Tired Hands - Sir Dudley Banana French Toast Clone

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cryptohomebrew

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Here is the inspiration for my brew - Tired Hands - Sir Dudley Banana French Toast

This was simply the greatest beer I've ever had in my life. They served it at cask temperatures and was basically like drinking beer for breakfast. I'm going to use the Newcastle Brown Ale recipe as my base and then I need to sort out how to add vanilla, cinnamon, maple syrup and bananas. My biggest concern is making bottle bombs with maple syrup... Here are my thoughts on each flavor and technique to achieve each, as always advice is appreciated!

Vanilla - boil 1/2 cup of water and add in sliced vanilla bean and internal bean scrapings. After 2 minutes on being on the boil, remove and allow Vanilla to steep for 1-2 days prior to adding to fermenter.
Cinnamon - boil 1/2 cup of water and add in cinnamon sticks. After 2 minutes on being on the boil, remove and allow cinnamon to steep for 1-2 days prior to adding to fermenter.
Maple Syrup - bottle condition with 180 grams of grade b maple syrup instead of corn sugar - OR - add 8 fl oz to fermentation after 3 days of primary fermentation and prime with corn sugar.
Bananas - use frozen bananas and allow to warm to room temperature, refreeze and warm back to room temperature. Add after 3 days of primary fermentation.
 
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glutarded-chris

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I think I would opt for adding the maple syrup to the fermentor after primary fermentation. Confirm primary is over and maybe leave it 3 weeks to make sure the yeast has had a chance to do its thing on the sugar. Do you think the original got its banana and vanilla flavor from actual banana and vanilla? I am not a big fan of adding fruit and stuff to the fermentor because of contamination risk, but give it a shot. I had a colleague that brewed a batch with fruit, blueberry, I think. He washed/soaked the fruit in vodka before adding to the secondary and racking the beer on top of it. It worked, but he wished he had added less fruit. The fruit was a PITA for his small opening secondary vessel and the fruit flavor was really strong in the finished product.
 
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cryptohomebrew

cryptohomebrew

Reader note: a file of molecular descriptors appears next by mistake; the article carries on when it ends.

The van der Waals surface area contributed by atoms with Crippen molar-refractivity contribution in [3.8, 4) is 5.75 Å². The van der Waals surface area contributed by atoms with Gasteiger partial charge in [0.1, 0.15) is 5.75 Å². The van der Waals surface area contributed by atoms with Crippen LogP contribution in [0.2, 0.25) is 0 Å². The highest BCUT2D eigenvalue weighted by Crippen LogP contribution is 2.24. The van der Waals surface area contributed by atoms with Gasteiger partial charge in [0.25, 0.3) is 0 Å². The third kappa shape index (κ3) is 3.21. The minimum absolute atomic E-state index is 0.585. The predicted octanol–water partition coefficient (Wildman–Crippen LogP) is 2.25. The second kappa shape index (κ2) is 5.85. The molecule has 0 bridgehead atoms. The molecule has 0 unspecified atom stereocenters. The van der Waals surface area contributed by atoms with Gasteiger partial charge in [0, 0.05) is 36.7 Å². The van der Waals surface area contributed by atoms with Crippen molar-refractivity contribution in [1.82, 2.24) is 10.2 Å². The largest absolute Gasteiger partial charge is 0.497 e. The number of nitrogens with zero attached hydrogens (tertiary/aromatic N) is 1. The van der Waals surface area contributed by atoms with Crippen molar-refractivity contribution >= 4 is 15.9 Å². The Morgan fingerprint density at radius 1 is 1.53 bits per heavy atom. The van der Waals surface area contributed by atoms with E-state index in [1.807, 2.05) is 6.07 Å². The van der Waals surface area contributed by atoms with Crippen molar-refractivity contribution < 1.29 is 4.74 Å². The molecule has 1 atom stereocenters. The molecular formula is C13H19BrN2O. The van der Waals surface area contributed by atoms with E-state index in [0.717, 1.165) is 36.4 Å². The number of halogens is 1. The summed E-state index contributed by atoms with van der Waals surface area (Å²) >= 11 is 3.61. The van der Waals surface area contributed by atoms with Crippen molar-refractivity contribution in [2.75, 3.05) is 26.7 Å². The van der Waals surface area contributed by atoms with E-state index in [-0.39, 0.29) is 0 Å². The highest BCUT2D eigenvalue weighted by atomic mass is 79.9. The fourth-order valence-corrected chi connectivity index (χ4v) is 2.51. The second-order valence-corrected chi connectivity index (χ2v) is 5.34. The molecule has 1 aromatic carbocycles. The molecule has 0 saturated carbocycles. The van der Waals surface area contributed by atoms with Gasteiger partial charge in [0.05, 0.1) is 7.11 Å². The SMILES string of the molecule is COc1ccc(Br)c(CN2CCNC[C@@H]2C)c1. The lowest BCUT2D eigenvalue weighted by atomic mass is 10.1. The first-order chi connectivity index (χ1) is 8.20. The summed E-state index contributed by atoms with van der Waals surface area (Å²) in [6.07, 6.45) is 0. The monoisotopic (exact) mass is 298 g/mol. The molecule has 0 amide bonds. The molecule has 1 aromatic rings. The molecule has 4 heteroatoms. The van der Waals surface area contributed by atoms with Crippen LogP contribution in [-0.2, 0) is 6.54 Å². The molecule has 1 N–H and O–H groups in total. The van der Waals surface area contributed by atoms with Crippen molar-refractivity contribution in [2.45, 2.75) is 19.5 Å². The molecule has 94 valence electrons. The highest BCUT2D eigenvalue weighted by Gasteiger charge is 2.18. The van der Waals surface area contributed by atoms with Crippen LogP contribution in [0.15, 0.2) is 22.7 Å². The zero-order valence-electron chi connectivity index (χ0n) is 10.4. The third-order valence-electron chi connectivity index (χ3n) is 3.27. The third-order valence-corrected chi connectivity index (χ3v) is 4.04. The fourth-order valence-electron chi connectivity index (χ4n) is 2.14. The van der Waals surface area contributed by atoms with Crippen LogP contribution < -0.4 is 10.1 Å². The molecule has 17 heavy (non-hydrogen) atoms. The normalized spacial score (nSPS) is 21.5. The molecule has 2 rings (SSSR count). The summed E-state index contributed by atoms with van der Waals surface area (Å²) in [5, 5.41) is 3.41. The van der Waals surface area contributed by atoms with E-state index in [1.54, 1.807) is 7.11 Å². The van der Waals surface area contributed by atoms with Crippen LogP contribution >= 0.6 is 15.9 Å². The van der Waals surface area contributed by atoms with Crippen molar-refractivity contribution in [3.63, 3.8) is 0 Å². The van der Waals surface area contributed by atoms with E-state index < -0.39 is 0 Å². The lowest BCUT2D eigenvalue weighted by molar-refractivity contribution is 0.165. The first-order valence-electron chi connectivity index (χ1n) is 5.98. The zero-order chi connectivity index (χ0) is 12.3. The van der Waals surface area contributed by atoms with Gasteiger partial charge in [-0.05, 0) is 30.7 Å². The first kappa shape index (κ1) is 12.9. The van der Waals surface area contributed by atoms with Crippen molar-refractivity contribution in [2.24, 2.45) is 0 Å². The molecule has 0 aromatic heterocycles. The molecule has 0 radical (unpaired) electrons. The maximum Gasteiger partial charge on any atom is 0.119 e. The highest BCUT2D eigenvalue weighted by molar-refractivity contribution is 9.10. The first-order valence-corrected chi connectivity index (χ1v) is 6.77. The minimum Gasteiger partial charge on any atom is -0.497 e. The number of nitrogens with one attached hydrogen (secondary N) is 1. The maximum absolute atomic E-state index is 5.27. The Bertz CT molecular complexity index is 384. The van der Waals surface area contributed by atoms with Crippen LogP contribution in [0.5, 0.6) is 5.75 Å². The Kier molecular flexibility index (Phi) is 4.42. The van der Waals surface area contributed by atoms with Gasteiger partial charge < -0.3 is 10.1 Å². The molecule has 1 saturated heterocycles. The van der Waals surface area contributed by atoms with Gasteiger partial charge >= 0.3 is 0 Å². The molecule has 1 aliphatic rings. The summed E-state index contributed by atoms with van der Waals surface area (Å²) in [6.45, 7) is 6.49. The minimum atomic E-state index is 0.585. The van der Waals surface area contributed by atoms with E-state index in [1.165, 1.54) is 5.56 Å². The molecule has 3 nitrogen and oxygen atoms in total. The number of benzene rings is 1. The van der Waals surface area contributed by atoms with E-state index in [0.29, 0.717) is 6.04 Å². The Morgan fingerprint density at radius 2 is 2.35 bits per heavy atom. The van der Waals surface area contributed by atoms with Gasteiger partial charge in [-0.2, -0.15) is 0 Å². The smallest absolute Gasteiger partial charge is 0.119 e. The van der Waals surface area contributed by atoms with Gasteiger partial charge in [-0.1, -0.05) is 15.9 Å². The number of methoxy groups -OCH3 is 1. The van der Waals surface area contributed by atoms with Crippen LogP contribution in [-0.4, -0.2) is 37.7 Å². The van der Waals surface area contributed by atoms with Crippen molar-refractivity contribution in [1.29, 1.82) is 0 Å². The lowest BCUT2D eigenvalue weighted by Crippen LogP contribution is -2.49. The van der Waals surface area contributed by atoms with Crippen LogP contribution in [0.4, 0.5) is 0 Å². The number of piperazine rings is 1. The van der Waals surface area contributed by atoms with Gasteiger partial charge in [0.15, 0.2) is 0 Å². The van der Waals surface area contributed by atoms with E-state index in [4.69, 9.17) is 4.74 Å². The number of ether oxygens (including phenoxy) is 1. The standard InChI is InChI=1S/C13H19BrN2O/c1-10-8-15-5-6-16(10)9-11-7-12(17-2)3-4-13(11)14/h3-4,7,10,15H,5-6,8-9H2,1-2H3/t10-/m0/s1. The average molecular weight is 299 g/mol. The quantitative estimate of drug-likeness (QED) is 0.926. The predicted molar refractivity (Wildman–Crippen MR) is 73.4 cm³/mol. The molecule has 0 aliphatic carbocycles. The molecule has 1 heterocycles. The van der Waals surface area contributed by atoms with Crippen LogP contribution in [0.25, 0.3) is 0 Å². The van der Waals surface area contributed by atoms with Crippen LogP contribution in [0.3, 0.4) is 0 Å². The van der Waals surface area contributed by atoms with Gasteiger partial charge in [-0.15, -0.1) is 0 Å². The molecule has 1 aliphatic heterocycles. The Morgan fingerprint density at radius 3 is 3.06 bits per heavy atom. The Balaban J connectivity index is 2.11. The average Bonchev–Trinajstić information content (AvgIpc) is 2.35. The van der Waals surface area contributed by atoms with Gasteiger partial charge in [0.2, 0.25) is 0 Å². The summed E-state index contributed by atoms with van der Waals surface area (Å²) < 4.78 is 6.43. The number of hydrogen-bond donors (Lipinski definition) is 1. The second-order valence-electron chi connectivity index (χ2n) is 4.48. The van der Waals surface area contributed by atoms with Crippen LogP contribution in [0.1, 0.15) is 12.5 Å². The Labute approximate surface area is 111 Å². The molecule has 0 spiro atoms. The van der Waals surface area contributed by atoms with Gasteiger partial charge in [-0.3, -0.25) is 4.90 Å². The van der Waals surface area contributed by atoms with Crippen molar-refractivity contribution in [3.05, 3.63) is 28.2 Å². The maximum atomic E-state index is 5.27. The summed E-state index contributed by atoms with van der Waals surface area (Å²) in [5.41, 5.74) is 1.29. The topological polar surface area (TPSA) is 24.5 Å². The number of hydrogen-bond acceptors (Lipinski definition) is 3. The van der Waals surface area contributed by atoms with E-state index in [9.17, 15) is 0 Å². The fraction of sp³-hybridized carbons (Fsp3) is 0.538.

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I think I would opt for adding the maple syrup to the fermentor after primary fermentation. Confirm primary is over and maybe leave it 3 weeks to make sure the yeast has had a chance to do its thing on the sugar. Do you think the original got its banana and vanilla flavor from actual banana and vanilla? I am not a big fan of adding fruit and stuff to the fermentor because of contamination risk, but give it a shot. I had a colleague that brewed a batch with fruit, blueberry, I think. He washed/soaked the fruit in vodka before adding to the secondary and racking the beer on top of it. It worked, but he wished he had added less fruit. The fruit was a PITA for his small opening secondary vessel and the fruit flavor was really strong in the finished product.

Thanks Chris. To confirm, you would ferment for 3 weeks and then add the maple syrup? Tired Hands allegedly used banana puree.
 

glutarded-chris

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My thought was to ferment for 3 weeks total, but you might want to check what others do with fruit or even specifically banana. If primary fermentation was over in 3 to 4 days, then it is on the fruit for 2 1/2 weeks.
 

mashpaddled

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It's possible some or all of the adjuncts were added after fermenting and filtering the beer so it remains sweet but I would first try fermenting everything out and see if you retain the right flavor and sweetness. Even if the maple syrup ferments out you're still putting a lot of sweet flavors into the beer.

I think the plan is ok for the syrup and bananas. I would not boil either of the spices as you'll lose the more delicate parts of the flavor and aroma. Cinnamon works well added at flameout or as you're cooling the wort. I typically add spices like a whirlpool addition. Vanilla is best added cold side. I would just slice open the pod and add it after fermentation winds down a few days before you bottle. Doing what you suggested would not ruin the beer but I would be surprised if Tired Hands follows a different approach for either spice. (They might add cinnamon cold side though.)
 
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